Freemasonry in Egypt provided an outlet for political and social organization in the era of British colonization, and Masons played a role in the ‘Urabi revolution.
Anti-colonialist organizers such as the Islamic thinker Brother Jamal al-Din al-Afghani, Brother Muhammad ‘Abduh, and the noted writer Brother Ya’qub Sannu’ (of Abu Naddara fame) were prominent members of various Egyptian Masonic lodges.
Al-Afghani actively sought out Freemasonry because of its political dimension as a liberation movement:
“As the Freemason society does not interfere in cosmic politics, while it includes every free builder, and as the building tools it has are not used for demolishing the old buildings to erect the monuments of liberty, brotherhood, and equality, and as it does not raze the edifices of injustice, arrogance and oppression, then may the hands of the free never carry a hammer and may their building never rise…The first thing that enticed me to work in the building of the free was a solemn, impressive slogan: Liberty, Equality, Fraternity – whose objective seemed to be the good of mankind, the demolition of the edifices and the erection of the monuments of absolute justice. Hence I took Freemasonry to mean a drive for work, self-respect and disdain for life in the cause of fighting injustice.”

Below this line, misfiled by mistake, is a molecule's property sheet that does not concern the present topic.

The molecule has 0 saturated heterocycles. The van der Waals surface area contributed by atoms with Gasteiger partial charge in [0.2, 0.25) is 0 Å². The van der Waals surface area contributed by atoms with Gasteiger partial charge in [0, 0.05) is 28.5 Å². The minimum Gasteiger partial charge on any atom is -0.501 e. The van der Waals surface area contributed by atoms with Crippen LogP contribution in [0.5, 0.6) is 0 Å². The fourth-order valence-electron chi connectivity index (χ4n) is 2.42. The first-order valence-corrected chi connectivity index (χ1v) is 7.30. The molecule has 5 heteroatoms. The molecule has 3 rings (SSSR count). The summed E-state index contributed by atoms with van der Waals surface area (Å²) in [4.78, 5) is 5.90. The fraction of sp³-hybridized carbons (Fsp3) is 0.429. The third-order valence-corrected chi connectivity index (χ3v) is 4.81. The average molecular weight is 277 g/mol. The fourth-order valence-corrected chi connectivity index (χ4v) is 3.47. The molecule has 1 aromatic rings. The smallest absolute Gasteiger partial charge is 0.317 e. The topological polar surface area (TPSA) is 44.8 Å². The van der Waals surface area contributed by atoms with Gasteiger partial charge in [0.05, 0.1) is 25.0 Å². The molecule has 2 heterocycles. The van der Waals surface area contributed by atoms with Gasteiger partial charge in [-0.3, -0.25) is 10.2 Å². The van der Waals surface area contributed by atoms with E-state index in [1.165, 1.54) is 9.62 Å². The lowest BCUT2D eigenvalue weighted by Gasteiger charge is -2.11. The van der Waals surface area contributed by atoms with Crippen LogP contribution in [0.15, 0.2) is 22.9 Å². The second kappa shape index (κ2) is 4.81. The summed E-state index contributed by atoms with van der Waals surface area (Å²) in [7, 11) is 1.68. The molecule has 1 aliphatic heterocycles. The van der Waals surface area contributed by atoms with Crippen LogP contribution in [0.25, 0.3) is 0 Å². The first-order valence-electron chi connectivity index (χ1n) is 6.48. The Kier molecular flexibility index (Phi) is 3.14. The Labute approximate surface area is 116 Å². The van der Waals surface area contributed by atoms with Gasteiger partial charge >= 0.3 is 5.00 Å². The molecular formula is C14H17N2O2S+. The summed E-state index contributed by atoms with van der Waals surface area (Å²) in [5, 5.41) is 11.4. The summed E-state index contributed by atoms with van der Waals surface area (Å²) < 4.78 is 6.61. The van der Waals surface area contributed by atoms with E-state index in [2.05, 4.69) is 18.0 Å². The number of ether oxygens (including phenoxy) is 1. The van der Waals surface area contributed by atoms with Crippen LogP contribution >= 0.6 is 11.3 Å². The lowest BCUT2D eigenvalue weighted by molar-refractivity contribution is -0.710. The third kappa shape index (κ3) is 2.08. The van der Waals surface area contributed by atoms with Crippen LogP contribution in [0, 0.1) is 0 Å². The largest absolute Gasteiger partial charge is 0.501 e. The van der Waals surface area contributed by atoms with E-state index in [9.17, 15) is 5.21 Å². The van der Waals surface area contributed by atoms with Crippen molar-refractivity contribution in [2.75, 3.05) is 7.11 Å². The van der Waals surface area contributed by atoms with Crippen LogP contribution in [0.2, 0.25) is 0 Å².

Sayyid Jamāl al-Dīn al-Afghānī, a political activist and Islamic ideologist in the Muslim world during the late 19th century.